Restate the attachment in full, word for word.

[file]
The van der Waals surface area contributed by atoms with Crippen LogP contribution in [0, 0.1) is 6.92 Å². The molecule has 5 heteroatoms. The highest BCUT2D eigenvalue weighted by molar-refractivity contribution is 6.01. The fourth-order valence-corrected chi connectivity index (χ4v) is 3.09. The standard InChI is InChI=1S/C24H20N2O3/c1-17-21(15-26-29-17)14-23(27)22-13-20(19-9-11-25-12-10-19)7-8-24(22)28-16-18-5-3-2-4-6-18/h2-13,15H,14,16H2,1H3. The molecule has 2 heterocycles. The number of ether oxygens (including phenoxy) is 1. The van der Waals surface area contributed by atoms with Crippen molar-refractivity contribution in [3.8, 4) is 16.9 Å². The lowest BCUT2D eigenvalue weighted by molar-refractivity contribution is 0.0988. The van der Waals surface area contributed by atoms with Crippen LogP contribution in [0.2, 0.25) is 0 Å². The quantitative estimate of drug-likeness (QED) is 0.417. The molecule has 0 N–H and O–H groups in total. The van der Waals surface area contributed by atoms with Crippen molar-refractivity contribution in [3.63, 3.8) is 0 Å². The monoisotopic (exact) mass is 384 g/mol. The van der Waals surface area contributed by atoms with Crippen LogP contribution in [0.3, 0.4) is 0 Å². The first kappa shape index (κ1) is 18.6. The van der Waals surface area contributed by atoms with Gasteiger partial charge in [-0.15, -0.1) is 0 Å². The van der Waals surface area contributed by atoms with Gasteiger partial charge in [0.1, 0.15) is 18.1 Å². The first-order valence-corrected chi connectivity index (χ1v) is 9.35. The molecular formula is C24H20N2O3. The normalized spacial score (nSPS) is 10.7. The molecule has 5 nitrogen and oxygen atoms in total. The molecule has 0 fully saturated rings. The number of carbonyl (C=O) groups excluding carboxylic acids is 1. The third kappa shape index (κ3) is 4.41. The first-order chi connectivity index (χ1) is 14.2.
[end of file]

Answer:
The van der Waals surface area contributed by atoms with Crippen LogP contribution in [0, 0.1) is 6.92 Å². The molecule has 5 heteroatoms. The highest BCUT2D eigenvalue weighted by molar-refractivity contribution is 6.01. The fourth-order valence-corrected chi connectivity index (χ4v) is 3.09. The standard InChI is InChI=1S/C24H20N2O3/c1-17-21(15-26-29-17)14-23(27)22-13-20(19-9-11-25-12-10-19)7-8-24(22)28-16-18-5-3-2-4-6-18/h2-13,15H,14,16H2,1H3. The molecule has 2 heterocycles. The number of ether oxygens (including phenoxy) is 1. The van der Waals surface area contributed by atoms with Crippen molar-refractivity contribution in [3.8, 4) is 16.9 Å². The lowest BCUT2D eigenvalue weighted by molar-refractivity contribution is 0.0988. The van der Waals surface area contributed by atoms with Crippen LogP contribution in [0.2, 0.25) is 0 Å². The quantitative estimate of drug-likeness (QED) is 0.417. The molecule has 0 N–H and O–H groups in total. The van der Waals surface area contributed by atoms with Crippen molar-refractivity contribution in [3.63, 3.8) is 0 Å². The monoisotopic (exact) mass is 384 g/mol. The van der Waals surface area contributed by atoms with Crippen LogP contribution in [0.3, 0.4) is 0 Å². The first kappa shape index (κ1) is 18.6. The van der Waals surface area contributed by atoms with Gasteiger partial charge in [-0.15, -0.1) is 0 Å². The van der Waals surface area contributed by atoms with Gasteiger partial charge in [0.1, 0.15) is 18.1 Å². The first-order valence-corrected chi connectivity index (χ1v) is 9.35. The molecular formula is C24H20N2O3. The normalized spacial score (nSPS) is 10.7. The molecule has 5 nitrogen and oxygen atoms in total. The molecule has 0 fully saturated rings. The number of carbonyl (C=O) groups excluding carboxylic acids is 1. The third kappa shape index (κ3) is 4.41. The first-order chi connectivity index (χ1) is 14.2.